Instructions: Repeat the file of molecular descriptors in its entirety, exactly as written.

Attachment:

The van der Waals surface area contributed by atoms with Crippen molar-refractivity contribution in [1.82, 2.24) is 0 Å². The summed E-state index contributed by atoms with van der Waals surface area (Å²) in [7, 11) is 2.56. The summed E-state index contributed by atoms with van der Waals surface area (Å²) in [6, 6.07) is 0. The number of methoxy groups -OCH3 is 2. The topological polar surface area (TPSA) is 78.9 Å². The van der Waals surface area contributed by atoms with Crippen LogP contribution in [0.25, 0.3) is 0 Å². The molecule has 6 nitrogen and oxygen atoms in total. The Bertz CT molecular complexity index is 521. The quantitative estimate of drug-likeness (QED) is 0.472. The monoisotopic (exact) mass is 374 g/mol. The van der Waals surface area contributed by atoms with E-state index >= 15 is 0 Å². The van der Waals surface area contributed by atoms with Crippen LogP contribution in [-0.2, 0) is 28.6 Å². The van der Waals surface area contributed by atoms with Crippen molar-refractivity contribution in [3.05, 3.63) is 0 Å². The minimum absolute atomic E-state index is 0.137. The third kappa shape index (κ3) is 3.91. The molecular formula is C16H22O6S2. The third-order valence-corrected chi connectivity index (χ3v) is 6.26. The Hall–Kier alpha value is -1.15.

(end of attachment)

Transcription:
The van der Waals surface area contributed by atoms with Crippen molar-refractivity contribution in [1.82, 2.24) is 0 Å². The summed E-state index contributed by atoms with van der Waals surface area (Å²) in [7, 11) is 2.56. The summed E-state index contributed by atoms with van der Waals surface area (Å²) in [6, 6.07) is 0. The number of methoxy groups -OCH3 is 2. The topological polar surface area (TPSA) is 78.9 Å². The van der Waals surface area contributed by atoms with Crippen LogP contribution in [0.25, 0.3) is 0 Å². The molecule has 6 nitrogen and oxygen atoms in total. The Bertz CT molecular complexity index is 521. The quantitative estimate of drug-likeness (QED) is 0.472. The monoisotopic (exact) mass is 374 g/mol. The van der Waals surface area contributed by atoms with E-state index >= 15 is 0 Å². The van der Waals surface area contributed by atoms with Crippen LogP contribution in [-0.2, 0) is 28.6 Å². The van der Waals surface area contributed by atoms with Crippen molar-refractivity contribution in [3.05, 3.63) is 0 Å². The minimum absolute atomic E-state index is 0.137. The third kappa shape index (κ3) is 3.91. The molecular formula is C16H22O6S2. The third-order valence-corrected chi connectivity index (χ3v) is 6.26. The Hall–Kier alpha value is -1.15.